How to bring the subscriber online as a test or reporting box (and how to restart the Plan from the original Publisher)
1. Manually disable all LiteSpeed jobs associated with the log shipping plan.
Jobs may include: SQL LiteSpeed Log Shipping Backup, SQL LiteSpeed Log Shipping File Cleanup, SQL LiteSpeed Log Shipping Init Plan, SQL LiteSpeed Log Shipping Latency Notification Backup,SQL LiteSpeed Log Shipping Latency Notification Restore and SQL LiteSpeed Log Shipping Restore
2. Run SLS_LogShipping_Restore_Secondary with @Recover=1 (from the subscriber). In Query Analyzer run the following:
@PlanName = 'Test Plan'
,@DataBaseName = 'SubscriberDB'
,@Recover = 1
When ready to bring the publisher back online:
1. Reinitialize the Log Shipping Plan via the LiteSpeed Gui Wizard. If there have been transactions added to the Subscriber (even by changing the status of the database from NORECOVERY to RECOVERY), the publisher & Subscriber are 'out of sync'
The resaon that the Log Shipping jobs cannot just be restarted:
If the recovery path of the restored database is now different than before (recovery paths or forks)
In general, a recovery point starts a new recovery path if the recovery point causes transactions to be rolled back. Preexisting backups may now have log sequence numbers (LSNs) greater than the LSN of this recovery point. The LSNs in these backups exist on a different recovery branch from the new branch that is created by the current recovery operation.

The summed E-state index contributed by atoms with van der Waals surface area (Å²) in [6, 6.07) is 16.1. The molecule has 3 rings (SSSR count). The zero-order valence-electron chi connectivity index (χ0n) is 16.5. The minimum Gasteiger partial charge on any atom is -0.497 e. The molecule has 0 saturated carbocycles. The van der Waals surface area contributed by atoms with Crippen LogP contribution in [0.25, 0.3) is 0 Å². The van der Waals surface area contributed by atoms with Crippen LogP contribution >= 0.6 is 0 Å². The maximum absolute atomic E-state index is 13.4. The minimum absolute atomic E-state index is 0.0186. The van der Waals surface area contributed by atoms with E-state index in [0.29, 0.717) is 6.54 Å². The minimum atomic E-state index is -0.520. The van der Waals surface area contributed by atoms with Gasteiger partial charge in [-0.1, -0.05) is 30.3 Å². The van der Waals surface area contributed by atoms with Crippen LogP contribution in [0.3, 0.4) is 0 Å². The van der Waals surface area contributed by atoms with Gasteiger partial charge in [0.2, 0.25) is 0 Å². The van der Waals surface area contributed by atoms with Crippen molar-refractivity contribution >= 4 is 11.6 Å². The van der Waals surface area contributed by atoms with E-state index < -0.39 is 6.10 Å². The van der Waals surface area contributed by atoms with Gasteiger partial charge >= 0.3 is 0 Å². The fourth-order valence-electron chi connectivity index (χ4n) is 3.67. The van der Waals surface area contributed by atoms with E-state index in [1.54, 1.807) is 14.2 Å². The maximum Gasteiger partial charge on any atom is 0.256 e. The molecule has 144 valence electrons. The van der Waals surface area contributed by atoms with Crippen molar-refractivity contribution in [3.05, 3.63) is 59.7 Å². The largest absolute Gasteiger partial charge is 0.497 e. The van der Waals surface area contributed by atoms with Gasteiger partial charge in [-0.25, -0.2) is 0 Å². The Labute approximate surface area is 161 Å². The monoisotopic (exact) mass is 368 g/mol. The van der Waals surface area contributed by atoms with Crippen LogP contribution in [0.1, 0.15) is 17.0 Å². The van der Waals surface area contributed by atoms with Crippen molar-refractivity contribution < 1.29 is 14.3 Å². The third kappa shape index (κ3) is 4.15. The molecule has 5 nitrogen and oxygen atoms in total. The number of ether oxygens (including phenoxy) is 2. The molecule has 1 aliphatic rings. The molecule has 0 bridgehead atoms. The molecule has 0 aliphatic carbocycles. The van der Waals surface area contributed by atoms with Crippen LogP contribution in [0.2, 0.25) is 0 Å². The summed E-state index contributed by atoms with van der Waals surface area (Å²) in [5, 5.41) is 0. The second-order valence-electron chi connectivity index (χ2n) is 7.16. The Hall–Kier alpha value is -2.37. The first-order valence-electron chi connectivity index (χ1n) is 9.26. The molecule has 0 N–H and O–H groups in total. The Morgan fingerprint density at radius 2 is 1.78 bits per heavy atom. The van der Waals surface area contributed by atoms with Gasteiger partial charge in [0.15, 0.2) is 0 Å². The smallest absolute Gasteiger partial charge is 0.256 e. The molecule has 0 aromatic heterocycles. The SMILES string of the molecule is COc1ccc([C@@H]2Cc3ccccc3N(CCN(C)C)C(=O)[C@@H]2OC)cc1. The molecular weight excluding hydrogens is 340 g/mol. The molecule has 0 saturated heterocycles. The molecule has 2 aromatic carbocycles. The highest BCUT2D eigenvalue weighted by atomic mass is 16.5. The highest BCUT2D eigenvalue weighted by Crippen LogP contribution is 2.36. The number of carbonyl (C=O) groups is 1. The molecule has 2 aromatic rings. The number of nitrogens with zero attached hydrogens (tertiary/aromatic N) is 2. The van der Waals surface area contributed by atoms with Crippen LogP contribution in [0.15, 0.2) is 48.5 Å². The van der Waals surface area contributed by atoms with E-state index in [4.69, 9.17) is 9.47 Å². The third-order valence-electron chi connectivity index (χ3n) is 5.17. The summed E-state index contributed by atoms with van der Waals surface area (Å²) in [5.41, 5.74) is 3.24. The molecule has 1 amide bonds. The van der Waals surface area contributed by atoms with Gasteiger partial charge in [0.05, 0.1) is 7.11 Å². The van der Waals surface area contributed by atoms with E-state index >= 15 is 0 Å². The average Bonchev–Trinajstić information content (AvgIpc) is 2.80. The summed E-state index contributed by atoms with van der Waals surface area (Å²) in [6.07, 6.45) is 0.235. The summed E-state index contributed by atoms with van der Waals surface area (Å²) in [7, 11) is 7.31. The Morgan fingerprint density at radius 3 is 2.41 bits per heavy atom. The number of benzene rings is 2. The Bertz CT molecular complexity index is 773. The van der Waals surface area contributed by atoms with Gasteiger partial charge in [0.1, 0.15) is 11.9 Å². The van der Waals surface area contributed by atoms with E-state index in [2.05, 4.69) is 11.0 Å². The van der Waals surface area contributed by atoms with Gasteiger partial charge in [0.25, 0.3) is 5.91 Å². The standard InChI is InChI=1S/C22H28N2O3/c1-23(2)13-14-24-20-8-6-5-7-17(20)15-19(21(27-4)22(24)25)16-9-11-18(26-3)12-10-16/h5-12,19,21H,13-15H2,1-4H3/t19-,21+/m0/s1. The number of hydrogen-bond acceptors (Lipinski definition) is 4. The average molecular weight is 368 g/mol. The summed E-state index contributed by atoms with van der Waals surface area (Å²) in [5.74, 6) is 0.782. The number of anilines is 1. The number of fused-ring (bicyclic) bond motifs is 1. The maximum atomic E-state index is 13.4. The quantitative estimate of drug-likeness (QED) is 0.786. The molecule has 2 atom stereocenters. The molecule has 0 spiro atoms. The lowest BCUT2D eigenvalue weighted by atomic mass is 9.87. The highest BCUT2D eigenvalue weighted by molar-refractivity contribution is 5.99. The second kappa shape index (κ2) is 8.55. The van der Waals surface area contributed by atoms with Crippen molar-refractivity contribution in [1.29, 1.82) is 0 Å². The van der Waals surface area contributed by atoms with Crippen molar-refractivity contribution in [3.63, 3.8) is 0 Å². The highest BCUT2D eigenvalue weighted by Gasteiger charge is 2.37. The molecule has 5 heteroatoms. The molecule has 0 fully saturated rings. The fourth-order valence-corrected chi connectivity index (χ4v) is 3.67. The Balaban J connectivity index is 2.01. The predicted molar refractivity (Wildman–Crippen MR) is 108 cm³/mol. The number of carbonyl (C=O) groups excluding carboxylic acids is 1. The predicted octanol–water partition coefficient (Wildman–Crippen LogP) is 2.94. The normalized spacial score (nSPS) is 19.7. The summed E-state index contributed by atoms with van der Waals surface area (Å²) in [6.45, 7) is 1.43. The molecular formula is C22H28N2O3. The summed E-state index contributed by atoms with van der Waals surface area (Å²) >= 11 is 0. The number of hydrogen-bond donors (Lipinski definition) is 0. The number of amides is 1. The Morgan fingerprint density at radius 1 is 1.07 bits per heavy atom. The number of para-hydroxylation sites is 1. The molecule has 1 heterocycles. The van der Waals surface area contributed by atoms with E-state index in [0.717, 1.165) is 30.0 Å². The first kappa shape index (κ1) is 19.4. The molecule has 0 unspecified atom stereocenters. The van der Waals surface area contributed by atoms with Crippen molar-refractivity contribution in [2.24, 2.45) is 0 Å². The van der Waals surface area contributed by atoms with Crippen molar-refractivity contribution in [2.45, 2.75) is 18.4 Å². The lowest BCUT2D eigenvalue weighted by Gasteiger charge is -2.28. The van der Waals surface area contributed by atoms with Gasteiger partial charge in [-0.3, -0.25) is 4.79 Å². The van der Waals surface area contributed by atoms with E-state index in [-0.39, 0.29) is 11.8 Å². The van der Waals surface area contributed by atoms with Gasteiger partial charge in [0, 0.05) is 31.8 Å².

Best practice To avoid creating a recovery path that has multiple recovery forks, perform a complete set of data backups as soon as possible after you recover the database. This approach guarantees that all backups are taken on a single recovery branch. To verify this, you can look at the last_recovery_fork_guid column in thebackupset table or RESTORE HEADERONLY results set after backing up the data.
Example of a Recovery Path:
A recovery branch is a range of LSNs that share the same GUID. A recovery path describes a range of LSNs from a start point (LSN,GUID) to an end point (LSN,GUID). The range of LSNs in a recovery path may traverse one or more recovery branches from start to end. A new recovery branch originates when a database is created and when RESTORE WITH RECOVERY generates a recovery fork.
A recovery fork. is the point (LSN,GUID) at which a new recovery branch is started, every time a RESTORE WITH RECOVERY is performed. Each recovery fork determines a parent-child relationship between the recovery branches.
Recovering the database sets the whole database state, including the next LSN, to the recovery point. LSNs are then reused, starting with the fork_point_lsn. When constructing a restore sequence, therefore, backups must be linked by recovery fork and also by LSN, because the same LSN might exist on more than one fork. The following illustration shows LSN reuse. It shows how LSNs are reused in different recovery forks. The green boxes in the illustration indicate two backups that use the same LSN.